Oil prices rose on the back of OPEC-led supply cuts and US sanctions on Iran and Venezuela, which is putting crude markets on record for the biggest quarterly gain since 2009.
By 0559 GMT, US WTI crude futures were at $ 59.68 a barrel, up 38 cents, or 0.6 percent, from the previous settlement.
US crude futures are up for the fourth week in a row, up 31 percent in the first three months of the year.
London Brent crude was up 34 cents, or 0.5 percent, at $ 68.16 a barrel.
Brent futures are set to gain a weekly gain of 1.7 percent and a 27 percent increase in the first quarter of this year.
For two crudes' futures, the first quarter of 2019 was the best quarterly performance since the second quarter of 2009, when it rose nearly 40 percent.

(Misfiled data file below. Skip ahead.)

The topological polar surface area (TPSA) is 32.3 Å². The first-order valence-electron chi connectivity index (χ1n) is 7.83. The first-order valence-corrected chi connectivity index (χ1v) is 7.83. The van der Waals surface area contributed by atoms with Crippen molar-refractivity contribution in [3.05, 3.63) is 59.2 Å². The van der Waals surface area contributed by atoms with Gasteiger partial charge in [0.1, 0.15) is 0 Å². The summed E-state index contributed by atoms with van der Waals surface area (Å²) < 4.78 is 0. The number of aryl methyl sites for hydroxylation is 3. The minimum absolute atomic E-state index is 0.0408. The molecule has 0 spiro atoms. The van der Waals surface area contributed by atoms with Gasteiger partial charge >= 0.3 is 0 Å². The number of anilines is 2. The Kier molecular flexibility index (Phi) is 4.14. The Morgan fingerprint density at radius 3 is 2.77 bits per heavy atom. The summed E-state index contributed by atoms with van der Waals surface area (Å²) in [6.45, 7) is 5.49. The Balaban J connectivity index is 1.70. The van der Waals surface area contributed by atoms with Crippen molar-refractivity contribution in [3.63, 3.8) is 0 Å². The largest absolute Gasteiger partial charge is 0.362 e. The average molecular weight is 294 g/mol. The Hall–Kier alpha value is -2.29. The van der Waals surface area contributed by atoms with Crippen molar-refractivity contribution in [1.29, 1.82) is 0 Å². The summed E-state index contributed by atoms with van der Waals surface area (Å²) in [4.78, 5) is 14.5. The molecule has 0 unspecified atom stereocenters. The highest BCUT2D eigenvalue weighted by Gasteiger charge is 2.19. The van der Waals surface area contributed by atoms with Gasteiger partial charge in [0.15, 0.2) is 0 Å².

Since the beginning of the year, oil prices have been supported by efforts by the Organization of the Petroleum Exporting Countries (OPEC) and foreign allies such as Russia, in an alliance known as OPEC +, which have pledged to cut supply by about 1.2 million bpd this year to support markets.
US investment bank Jefferies said today that the market could see a severe shortage in the third quarter of 2019.